Gather my saints together unto me — This seemeth to be spoken to the angels, those active instrumeuts and executioners of God’s judgments. By saints here understand professors at large, all that live in the bosom of the Church visible, and partake of the external privileges only; such as are in the vine, but bear no fruit, John 15:2 ; have a name to live, but are dead, Revelation 3:1 ; such as whose sanctity consisteth only in covenanting by sacrifice. Basil saith that such are called saints to aggravate their sins; as a man that hath an honourable title, but hath done wickedly; and is, therefore, the rather to be condemned. When one pleaded once with a judge for his life, that he might not be hanged, because he was a gentleman, he told him that therefore he should have the gallows made higher for him.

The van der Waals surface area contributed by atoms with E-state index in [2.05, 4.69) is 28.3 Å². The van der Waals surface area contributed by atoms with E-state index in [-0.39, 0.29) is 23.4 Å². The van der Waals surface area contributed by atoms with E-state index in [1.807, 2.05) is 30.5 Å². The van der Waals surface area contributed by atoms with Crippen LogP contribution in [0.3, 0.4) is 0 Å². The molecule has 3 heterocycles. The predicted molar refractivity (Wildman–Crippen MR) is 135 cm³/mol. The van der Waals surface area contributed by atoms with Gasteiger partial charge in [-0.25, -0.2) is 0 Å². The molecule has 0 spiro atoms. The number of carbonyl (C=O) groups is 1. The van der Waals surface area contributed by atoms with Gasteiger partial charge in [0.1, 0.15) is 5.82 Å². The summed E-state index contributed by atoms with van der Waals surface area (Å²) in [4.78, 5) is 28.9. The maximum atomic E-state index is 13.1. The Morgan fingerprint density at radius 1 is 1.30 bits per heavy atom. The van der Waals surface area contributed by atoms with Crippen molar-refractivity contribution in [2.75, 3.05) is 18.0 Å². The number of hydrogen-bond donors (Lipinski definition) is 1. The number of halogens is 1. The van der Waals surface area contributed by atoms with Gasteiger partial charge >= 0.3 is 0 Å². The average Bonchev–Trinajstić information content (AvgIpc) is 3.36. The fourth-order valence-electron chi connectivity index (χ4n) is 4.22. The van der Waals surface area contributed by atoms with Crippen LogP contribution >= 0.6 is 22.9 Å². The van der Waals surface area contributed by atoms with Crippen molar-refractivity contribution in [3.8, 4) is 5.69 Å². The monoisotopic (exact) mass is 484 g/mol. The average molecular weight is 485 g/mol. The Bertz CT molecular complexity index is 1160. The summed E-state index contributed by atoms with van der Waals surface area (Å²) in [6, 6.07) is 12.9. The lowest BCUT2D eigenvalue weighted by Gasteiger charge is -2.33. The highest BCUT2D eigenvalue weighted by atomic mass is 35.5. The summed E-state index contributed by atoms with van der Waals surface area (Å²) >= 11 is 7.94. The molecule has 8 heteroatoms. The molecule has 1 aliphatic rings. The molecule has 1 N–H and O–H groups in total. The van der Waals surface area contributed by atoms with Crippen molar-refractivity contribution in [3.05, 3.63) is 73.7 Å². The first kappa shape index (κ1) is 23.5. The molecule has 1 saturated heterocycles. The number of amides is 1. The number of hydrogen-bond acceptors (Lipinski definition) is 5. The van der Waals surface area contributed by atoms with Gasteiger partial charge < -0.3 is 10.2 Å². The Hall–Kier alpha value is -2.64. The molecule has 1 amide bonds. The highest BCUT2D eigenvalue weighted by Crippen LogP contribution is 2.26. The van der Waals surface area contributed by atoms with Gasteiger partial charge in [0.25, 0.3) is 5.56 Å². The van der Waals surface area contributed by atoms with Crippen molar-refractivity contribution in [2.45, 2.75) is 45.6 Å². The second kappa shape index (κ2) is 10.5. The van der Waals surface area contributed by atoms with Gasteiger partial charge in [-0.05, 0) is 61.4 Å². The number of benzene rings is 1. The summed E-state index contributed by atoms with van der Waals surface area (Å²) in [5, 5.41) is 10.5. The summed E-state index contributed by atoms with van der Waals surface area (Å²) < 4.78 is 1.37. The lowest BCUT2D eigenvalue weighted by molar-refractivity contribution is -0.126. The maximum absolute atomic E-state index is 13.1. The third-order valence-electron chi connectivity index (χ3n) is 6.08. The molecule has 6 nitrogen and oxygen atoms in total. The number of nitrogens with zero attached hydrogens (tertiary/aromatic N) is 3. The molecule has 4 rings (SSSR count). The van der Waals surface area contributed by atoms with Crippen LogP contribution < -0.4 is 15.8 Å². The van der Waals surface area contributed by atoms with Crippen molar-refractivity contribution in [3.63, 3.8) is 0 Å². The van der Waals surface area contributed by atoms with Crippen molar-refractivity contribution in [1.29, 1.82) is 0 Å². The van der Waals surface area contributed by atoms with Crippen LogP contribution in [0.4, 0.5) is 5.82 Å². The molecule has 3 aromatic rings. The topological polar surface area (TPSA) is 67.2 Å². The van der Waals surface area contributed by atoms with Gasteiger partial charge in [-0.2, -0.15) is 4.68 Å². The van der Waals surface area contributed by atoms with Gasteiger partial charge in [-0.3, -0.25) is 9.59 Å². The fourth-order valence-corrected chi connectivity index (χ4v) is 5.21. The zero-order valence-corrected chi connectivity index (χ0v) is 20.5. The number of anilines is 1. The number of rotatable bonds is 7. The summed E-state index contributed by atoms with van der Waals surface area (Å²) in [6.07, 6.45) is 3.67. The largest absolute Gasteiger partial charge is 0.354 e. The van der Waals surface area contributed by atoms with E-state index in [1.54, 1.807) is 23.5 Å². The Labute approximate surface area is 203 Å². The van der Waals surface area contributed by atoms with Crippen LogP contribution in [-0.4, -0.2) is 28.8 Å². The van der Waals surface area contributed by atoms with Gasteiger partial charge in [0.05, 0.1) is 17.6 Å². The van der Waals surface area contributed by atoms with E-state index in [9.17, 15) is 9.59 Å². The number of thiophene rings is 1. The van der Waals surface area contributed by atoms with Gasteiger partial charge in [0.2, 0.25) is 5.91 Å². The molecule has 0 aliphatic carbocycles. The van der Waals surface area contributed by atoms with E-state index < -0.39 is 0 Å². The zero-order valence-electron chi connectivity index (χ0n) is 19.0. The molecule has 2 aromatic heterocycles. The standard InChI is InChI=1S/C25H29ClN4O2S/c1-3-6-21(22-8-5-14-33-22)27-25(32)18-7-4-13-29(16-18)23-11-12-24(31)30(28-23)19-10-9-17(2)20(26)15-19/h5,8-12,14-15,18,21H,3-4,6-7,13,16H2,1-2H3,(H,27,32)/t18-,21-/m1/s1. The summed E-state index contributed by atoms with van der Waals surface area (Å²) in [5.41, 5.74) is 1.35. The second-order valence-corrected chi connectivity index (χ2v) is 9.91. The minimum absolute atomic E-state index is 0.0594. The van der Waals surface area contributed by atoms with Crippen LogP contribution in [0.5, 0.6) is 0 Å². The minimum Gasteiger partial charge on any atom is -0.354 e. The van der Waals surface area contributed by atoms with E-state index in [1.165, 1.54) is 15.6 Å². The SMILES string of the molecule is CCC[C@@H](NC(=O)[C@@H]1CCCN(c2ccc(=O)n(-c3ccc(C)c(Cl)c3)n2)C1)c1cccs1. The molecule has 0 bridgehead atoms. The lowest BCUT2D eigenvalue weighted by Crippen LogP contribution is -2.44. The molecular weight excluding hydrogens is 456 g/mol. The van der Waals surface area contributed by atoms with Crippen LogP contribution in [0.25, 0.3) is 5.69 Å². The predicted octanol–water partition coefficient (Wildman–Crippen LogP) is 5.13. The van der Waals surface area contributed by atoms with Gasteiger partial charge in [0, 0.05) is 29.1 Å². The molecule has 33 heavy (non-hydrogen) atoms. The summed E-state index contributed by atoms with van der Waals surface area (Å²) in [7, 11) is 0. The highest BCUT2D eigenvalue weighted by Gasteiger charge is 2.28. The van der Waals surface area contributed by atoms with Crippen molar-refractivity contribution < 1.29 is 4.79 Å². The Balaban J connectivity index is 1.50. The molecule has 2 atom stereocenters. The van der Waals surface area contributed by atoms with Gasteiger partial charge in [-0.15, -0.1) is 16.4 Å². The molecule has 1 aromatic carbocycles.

Those that have made a covenant with me by sacrifice — But were never brought by me into the bond of the covenant; for then the rebels would have been purged out from among them, as it is Ezekiel 20:37-38 .

Verse 6

And the heavens shall declare his righteousness: for God [is] judge himself. Selah.

And the heavens shall declare his righteousness — Those catholic preachers, whose voice goeth out aloud to the end of the world, Psalms 19:4 ; Psalms 50:4 .

For God is Judge himself — And from him is no appeal; every transgression and disobedience from him shall receive a just recompense of reward, Hebrews 2:2 , even those corruptions that are most inward, and lie up in the heart of the country, as it were; those pollutions not of flesh only, i.e. worldly lusts and gross evils, but of spirit also, 2 Corinthians 7:1 , more spiritual lusts, as pride, presumption, formality, self-flattery, carnal confidence in external legal worships, the sin principally taxed in this Jewish people here in the next verses.